Citizens' Voice "Beat Reporter" and "Community Watchdog" Coulter Jones has been awarded the prestigious OVC Yuri Andropov award. The "Yuri" is awarded to an individual who shows utter contempt for the Right of Free Speech. The Yuri was instituted by OVC in 2006 and is named after the former Soviet KGB Chief who fulfilled his childhood dream and became leader of the Soviet Union in 1982. Coulter will receive an autographed copy of Das Kapital, a fifth of Russian vodka, and a roll of duct tape.
In the May 2nd edition of the Citizens' Voice, Jones penned a column entitled "Campaign signs litter roadways as primary draws closer." To the staff, at OVC we love political signs and see them as one of the ultimate symbols of the democratic process and the Freedom of Speech guaranteed by the First Amendment. It is quite ironic and clearly in the spirit of Yuri that Coulter Jones would see signs as "litter."
Democracy is not always pretty and not always sterile. Unfortunately, the Coulter Joneses of this country want it to be that way. God forbid a couple of signs "litter" the public highways and byways.
Public spaces have always been a place where one can express his or her opinion. The pamphleteers who helped spawned the American Revolution used these public spaces to spread their message. The political signs in public spaces today are the pamphleteers of Colonial Times. Unfortunately, many local politicians don't understand this parallel.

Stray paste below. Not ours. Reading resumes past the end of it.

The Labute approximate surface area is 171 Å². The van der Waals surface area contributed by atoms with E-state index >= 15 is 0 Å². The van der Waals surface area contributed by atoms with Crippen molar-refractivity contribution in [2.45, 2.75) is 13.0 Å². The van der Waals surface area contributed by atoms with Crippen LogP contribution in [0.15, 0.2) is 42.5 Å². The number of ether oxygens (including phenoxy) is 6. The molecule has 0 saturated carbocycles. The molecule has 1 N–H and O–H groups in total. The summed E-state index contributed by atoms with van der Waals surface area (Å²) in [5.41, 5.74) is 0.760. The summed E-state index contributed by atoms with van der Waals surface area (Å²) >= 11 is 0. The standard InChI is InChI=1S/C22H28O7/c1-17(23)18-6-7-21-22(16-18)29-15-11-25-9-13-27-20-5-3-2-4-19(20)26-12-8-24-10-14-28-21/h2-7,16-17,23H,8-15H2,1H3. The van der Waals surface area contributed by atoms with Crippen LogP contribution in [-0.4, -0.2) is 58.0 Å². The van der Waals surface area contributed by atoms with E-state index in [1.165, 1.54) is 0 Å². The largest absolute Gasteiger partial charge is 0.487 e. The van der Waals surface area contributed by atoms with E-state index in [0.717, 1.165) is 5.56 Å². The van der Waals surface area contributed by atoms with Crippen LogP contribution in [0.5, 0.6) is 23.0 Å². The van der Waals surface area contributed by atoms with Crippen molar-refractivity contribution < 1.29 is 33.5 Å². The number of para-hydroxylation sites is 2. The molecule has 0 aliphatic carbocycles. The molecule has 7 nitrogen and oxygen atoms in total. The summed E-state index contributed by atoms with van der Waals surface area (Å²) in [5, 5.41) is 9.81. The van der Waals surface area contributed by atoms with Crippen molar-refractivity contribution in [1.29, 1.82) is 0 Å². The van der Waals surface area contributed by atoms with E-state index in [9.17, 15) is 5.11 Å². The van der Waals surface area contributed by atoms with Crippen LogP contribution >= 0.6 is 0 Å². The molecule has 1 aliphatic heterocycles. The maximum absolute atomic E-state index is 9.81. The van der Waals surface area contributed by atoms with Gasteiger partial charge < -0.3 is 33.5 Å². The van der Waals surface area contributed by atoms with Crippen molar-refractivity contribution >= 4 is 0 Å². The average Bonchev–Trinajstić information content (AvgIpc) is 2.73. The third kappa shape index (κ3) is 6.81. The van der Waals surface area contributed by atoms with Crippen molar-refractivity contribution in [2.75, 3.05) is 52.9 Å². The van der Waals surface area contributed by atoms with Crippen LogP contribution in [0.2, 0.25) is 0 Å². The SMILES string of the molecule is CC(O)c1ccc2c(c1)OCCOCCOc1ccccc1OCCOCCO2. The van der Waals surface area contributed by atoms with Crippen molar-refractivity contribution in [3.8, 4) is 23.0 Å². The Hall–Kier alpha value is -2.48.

Local townships pass anti free speech ordinances, because "everyone else is doing it," and because their solicitors don't tell them that what they're doing flies in the face of the First Amendment. Political speech is the cornerstone of the First Amendment, and laws which restrict it rarely meet the constitutional standard. The justification that political signs are "unsightly" or "litter" shows a deep misunderstanding of free speech guarantees of the First Amendment..
Don't get us wrong, after the election has passed, then the signs become litter. We have absolutely no problem with a township, a city, or borough requiring candidates to remove their signs within a reasonable time after the election.
The Wilkes-Barre City ordinance, to which Coulter refers in his column, is just plain unconstitutional, and Wilkes-Barre City should know better. The last time we checked, Wilkes-Barre City is not a First Amendment free zone.
And, as far as calling or e-mailing Coulter to notify him of signs that violate local ordinances, perhaps time would be better spent sending Coutler and the local officials a copy of the United States and Pennsylvania Constitutions, which both expressly prohibit such infringements on political speech.